Zachary Quinto — the actor best known for playing Sylar on NBC’s “Heroes” and Spock in the J.J. Abrams reboot of “Star Trek” — has publicly acknowledged that he is gay for the first time.
Quinto, 34, mentioned his sexual orientation in a New York Magazine article that did not make a major fuss out of the reveal. During a conversation about his latest film, “Margin Call,” and his recent role in a New York production of “Angels in America,” he told the magazine, “Doing that play made me realize how fortunate I am to have been born when I was born. And to not have to witness the decimation of an entire generation of amazingly talented and otherwise vital men. And at the same time, as a gay man, it made me feel like I — there’s still so much work to be done.”
His comments were picked up by other media outlets, catapaulting Quinto’s name into Google’s trending topics on Sunday. Quinto followed up on the coverage by tweeting his own statement on the subject, which was posted to his blog. In it, he noted that he was motivated to come out by the death of Jamey Rodemeyer, the 14-year-old Buffalo teen who took his own life last month after being bullied because of his sexual orientation.
“in light of jamey’s death - it became clear to me in an instant that living a gay life without publicly acknowledging it - is simply not enough to make any significant contribution to the immense work that lies ahead on the road to complete equality,” he wrote. “Our society needs to recognize the unstoppable momentum toward unequivocal civil equality for every gay lesbian bisexual and transgendered citizen of this country.”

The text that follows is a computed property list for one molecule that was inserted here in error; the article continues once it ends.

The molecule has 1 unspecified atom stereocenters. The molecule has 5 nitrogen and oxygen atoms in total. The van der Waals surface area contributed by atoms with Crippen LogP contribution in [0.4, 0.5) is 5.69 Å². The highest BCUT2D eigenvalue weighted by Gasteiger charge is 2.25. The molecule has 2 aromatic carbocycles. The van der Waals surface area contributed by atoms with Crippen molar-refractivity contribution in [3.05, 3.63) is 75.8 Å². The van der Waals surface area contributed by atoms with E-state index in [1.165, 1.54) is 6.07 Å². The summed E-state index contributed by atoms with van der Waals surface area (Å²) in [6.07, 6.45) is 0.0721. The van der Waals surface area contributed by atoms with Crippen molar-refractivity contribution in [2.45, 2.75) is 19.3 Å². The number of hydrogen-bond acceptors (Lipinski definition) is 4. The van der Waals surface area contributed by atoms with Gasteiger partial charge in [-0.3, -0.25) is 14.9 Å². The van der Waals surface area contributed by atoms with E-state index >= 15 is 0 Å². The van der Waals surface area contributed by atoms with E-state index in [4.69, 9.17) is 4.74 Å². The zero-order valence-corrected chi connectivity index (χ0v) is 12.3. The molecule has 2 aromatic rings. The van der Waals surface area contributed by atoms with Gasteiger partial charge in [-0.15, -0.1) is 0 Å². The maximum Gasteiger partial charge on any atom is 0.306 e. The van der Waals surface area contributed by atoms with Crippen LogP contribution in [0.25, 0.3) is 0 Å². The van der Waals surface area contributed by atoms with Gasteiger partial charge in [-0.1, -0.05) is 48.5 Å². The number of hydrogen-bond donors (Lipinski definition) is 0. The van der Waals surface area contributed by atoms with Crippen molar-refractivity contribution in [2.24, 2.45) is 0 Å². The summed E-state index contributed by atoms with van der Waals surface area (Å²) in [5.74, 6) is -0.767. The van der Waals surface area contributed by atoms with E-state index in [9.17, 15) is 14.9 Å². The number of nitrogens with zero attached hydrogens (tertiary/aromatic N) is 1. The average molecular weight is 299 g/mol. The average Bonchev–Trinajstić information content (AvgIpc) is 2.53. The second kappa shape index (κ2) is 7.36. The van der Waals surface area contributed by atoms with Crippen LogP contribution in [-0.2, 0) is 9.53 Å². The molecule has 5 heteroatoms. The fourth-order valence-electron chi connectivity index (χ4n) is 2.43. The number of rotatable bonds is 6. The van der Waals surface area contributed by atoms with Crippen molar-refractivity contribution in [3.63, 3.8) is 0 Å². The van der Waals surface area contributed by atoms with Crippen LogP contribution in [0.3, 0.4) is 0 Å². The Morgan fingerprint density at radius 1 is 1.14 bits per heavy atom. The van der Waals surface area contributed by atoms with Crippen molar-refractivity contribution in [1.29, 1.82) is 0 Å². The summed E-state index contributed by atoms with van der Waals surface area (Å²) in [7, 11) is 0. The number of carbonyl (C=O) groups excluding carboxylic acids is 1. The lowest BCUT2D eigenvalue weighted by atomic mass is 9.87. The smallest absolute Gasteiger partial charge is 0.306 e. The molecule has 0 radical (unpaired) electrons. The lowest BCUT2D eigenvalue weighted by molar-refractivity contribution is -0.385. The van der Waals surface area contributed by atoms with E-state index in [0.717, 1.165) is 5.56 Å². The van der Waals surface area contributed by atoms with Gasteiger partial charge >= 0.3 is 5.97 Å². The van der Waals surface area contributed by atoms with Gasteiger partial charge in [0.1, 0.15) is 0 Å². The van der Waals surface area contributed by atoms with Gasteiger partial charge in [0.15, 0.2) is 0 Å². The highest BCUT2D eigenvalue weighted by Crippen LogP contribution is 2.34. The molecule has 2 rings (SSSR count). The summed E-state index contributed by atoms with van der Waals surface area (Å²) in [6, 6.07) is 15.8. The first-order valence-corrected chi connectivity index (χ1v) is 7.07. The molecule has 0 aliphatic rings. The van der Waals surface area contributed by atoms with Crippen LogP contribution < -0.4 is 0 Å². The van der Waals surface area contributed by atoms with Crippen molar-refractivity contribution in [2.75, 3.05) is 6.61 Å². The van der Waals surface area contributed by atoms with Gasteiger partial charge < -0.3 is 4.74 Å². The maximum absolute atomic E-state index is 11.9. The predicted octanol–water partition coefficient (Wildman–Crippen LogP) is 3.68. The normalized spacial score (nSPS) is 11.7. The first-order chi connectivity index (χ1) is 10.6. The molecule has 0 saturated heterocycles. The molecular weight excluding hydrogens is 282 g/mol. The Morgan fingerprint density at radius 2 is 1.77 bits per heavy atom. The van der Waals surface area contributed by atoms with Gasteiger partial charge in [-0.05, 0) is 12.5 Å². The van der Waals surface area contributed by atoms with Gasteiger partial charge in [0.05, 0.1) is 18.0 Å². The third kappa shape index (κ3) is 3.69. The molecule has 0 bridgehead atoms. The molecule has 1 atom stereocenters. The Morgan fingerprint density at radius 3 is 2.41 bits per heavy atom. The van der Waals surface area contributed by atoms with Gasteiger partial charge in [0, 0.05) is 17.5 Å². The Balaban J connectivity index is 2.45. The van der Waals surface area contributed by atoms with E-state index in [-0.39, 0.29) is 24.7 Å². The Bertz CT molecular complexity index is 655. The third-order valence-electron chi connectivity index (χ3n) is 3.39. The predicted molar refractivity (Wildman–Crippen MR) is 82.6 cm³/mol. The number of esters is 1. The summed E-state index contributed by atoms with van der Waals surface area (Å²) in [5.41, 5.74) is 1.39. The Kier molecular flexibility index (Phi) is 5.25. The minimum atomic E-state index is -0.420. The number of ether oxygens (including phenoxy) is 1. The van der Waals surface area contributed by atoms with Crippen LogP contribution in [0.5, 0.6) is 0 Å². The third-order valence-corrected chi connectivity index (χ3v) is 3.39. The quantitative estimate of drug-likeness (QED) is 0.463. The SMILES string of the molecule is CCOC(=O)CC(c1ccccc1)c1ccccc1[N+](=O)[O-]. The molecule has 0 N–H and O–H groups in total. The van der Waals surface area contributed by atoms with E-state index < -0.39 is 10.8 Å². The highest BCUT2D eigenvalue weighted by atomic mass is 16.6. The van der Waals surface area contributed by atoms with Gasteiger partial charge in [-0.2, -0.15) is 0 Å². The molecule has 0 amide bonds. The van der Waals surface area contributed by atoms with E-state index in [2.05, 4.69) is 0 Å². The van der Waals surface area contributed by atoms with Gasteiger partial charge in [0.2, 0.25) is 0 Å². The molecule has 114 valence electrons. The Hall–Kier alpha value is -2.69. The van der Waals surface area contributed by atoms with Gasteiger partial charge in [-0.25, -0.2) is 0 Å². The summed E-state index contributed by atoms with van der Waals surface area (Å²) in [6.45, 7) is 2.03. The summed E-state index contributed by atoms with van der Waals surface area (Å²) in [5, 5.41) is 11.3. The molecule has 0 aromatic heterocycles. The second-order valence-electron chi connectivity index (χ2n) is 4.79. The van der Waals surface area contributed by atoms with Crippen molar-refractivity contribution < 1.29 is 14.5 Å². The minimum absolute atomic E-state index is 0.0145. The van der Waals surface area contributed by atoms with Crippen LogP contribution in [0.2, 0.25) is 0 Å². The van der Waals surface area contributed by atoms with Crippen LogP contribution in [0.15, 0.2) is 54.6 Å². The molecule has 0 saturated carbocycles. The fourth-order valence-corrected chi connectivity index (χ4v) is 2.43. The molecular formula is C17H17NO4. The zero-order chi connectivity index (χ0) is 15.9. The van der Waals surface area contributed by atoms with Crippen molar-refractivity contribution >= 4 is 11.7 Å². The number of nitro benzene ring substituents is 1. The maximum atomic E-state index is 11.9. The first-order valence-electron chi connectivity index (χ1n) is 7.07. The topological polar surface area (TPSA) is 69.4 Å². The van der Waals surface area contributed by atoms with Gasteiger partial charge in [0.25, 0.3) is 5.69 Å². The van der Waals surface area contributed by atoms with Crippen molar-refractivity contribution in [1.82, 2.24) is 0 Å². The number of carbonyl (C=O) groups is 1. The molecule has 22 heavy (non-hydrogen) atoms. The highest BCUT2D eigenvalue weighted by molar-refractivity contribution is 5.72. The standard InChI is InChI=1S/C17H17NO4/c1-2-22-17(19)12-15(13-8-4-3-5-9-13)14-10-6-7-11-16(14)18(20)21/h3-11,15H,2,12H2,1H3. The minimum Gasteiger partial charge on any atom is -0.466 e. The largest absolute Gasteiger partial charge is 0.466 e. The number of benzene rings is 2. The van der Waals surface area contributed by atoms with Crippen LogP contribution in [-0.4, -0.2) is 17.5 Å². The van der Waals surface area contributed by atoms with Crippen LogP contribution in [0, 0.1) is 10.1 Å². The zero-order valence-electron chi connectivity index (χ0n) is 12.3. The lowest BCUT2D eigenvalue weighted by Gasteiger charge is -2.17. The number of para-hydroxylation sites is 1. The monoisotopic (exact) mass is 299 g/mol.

Read Quinto’s full statement after the jump.
when i found out that jamey rodemeyer killed himself - i felt deeply troubled. but when i found out that jamey rodemeyer had made an it gets better video only months before taking his own life - i felt indescribable despair. i also made an it gets better video last year - in the wake of the senseless and tragic gay teen suicides that were sweeping the nation at the time. but in light of jamey’s death - it became clear to me in an instant that living a gay life without publicly acknowledging it - is simply not enough to make any significant contribution to the immense work that lies ahead on the road to complete equality. our society needs to recognize the unstoppable momentum toward unequivocal civil equality for every gay lesbian bisexual and transgendered citizen of this country. gay kids need to stop killing themselves because they are made to feel worthless by cruel and relentless bullying. parents need to teach their children principles of respect and acceptance. we are witnessing an enormous shift of collective consciousness throughout the world. we are at the precipice of great transformation within our culture and government. i believe in the power of intention to change the landscape of our society - and it is my intention to live an authentic life of compassion and integrity and action. jamey rodemeyer’s life changed mine. and while his death only makes me wish that i had done this sooner - i am eternally grateful to him for being the catalyst for change within me. now i can only hope to serve as the same catalyst for even one other person in this world. that - i believe - is all that we can ask of ourselves and of each other.